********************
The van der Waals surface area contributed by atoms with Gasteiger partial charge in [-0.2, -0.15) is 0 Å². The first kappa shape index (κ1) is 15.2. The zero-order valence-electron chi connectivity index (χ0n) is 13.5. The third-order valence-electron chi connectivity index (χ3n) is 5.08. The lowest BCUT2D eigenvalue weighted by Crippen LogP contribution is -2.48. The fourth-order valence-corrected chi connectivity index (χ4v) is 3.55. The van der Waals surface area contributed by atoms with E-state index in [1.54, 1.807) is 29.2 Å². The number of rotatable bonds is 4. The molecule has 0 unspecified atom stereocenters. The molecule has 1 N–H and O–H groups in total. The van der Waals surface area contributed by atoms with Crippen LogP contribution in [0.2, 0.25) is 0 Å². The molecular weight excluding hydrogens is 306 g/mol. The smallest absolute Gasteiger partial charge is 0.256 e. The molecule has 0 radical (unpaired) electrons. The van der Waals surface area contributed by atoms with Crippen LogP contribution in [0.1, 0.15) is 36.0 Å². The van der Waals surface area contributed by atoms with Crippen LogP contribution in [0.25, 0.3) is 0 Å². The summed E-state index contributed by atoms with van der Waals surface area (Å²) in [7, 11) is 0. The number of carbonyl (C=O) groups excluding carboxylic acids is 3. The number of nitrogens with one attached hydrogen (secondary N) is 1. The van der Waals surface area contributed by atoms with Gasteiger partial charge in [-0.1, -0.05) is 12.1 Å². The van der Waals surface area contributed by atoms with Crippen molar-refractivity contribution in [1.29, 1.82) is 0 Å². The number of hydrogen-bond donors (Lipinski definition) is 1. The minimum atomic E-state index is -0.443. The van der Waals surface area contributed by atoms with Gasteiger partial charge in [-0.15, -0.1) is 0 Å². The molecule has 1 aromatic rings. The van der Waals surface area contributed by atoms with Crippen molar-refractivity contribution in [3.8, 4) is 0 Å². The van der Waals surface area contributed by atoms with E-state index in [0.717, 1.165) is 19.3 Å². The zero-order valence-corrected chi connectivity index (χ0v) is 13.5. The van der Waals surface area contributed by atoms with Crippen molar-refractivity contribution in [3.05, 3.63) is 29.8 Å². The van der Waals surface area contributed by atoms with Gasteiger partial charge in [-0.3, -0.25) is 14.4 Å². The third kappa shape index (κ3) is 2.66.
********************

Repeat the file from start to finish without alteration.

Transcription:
The van der Waals surface area contributed by atoms with Gasteiger partial charge in [-0.2, -0.15) is 0 Å². The first kappa shape index (κ1) is 15.2. The zero-order valence-electron chi connectivity index (χ0n) is 13.5. The third-order valence-electron chi connectivity index (χ3n) is 5.08. The lowest BCUT2D eigenvalue weighted by Crippen LogP contribution is -2.48. The fourth-order valence-corrected chi connectivity index (χ4v) is 3.55. The van der Waals surface area contributed by atoms with E-state index in [1.54, 1.807) is 29.2 Å². The number of rotatable bonds is 4. The molecule has 0 unspecified atom stereocenters. The molecule has 1 N–H and O–H groups in total. The van der Waals surface area contributed by atoms with Crippen LogP contribution in [0.2, 0.25) is 0 Å². The molecular weight excluding hydrogens is 306 g/mol. The smallest absolute Gasteiger partial charge is 0.256 e. The molecule has 0 radical (unpaired) electrons. The van der Waals surface area contributed by atoms with Crippen LogP contribution in [0.1, 0.15) is 36.0 Å². The van der Waals surface area contributed by atoms with Crippen LogP contribution in [0.25, 0.3) is 0 Å². The summed E-state index contributed by atoms with van der Waals surface area (Å²) in [7, 11) is 0. The number of carbonyl (C=O) groups excluding carboxylic acids is 3. The number of nitrogens with one attached hydrogen (secondary N) is 1. The van der Waals surface area contributed by atoms with Gasteiger partial charge in [-0.1, -0.05) is 12.1 Å². The van der Waals surface area contributed by atoms with Crippen molar-refractivity contribution in [1.29, 1.82) is 0 Å². The number of hydrogen-bond donors (Lipinski definition) is 1. The minimum atomic E-state index is -0.443. The van der Waals surface area contributed by atoms with Gasteiger partial charge in [-0.15, -0.1) is 0 Å². The molecule has 1 aromatic rings. The van der Waals surface area contributed by atoms with Crippen molar-refractivity contribution in [3.8, 4) is 0 Å². The van der Waals surface area contributed by atoms with E-state index in [0.717, 1.165) is 19.3 Å². The zero-order valence-corrected chi connectivity index (χ0v) is 13.5. The van der Waals surface area contributed by atoms with Crippen molar-refractivity contribution in [3.05, 3.63) is 29.8 Å². The van der Waals surface area contributed by atoms with Gasteiger partial charge in [-0.3, -0.25) is 14.4 Å². The third kappa shape index (κ3) is 2.66.